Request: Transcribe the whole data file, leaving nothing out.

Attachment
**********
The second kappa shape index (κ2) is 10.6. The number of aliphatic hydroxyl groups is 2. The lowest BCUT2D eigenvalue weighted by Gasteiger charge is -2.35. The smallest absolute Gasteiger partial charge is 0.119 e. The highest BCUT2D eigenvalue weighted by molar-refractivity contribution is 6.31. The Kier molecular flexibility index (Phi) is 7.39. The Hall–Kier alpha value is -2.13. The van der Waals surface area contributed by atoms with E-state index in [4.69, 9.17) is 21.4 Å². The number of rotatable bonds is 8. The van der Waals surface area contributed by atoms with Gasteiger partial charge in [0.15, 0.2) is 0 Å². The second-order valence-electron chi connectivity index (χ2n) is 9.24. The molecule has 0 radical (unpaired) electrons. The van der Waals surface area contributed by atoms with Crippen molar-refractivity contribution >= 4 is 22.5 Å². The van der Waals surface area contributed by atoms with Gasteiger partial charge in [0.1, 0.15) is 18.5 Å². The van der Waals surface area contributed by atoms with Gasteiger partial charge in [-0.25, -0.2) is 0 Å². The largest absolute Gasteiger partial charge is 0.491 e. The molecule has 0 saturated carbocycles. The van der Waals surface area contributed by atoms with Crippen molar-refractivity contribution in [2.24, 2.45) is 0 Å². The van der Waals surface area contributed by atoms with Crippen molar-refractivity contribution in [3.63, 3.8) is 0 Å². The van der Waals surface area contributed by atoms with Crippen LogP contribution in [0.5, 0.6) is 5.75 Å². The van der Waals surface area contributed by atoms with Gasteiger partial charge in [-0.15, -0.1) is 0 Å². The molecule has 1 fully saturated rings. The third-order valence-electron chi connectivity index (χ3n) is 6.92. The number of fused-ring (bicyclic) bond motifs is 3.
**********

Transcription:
The second kappa shape index (κ2) is 10.6. The number of aliphatic hydroxyl groups is 2. The lowest BCUT2D eigenvalue weighted by Gasteiger charge is -2.35. The smallest absolute Gasteiger partial charge is 0.119 e. The highest BCUT2D eigenvalue weighted by molar-refractivity contribution is 6.31. The Kier molecular flexibility index (Phi) is 7.39. The Hall–Kier alpha value is -2.13. The van der Waals surface area contributed by atoms with E-state index in [4.69, 9.17) is 21.4 Å². The number of rotatable bonds is 8. The van der Waals surface area contributed by atoms with Gasteiger partial charge in [0.15, 0.2) is 0 Å². The second-order valence-electron chi connectivity index (χ2n) is 9.24. The molecule has 0 radical (unpaired) electrons. The van der Waals surface area contributed by atoms with Crippen molar-refractivity contribution >= 4 is 22.5 Å². The van der Waals surface area contributed by atoms with Gasteiger partial charge in [0.1, 0.15) is 18.5 Å². The van der Waals surface area contributed by atoms with Gasteiger partial charge in [-0.25, -0.2) is 0 Å². The largest absolute Gasteiger partial charge is 0.491 e. The molecule has 0 saturated carbocycles. The van der Waals surface area contributed by atoms with Crippen molar-refractivity contribution in [2.24, 2.45) is 0 Å². The van der Waals surface area contributed by atoms with Crippen molar-refractivity contribution in [3.63, 3.8) is 0 Å². The van der Waals surface area contributed by atoms with Crippen LogP contribution in [0.5, 0.6) is 5.75 Å². The van der Waals surface area contributed by atoms with Gasteiger partial charge in [-0.15, -0.1) is 0 Å². The molecule has 1 fully saturated rings. The third-order valence-electron chi connectivity index (χ3n) is 6.92. The number of fused-ring (bicyclic) bond motifs is 3.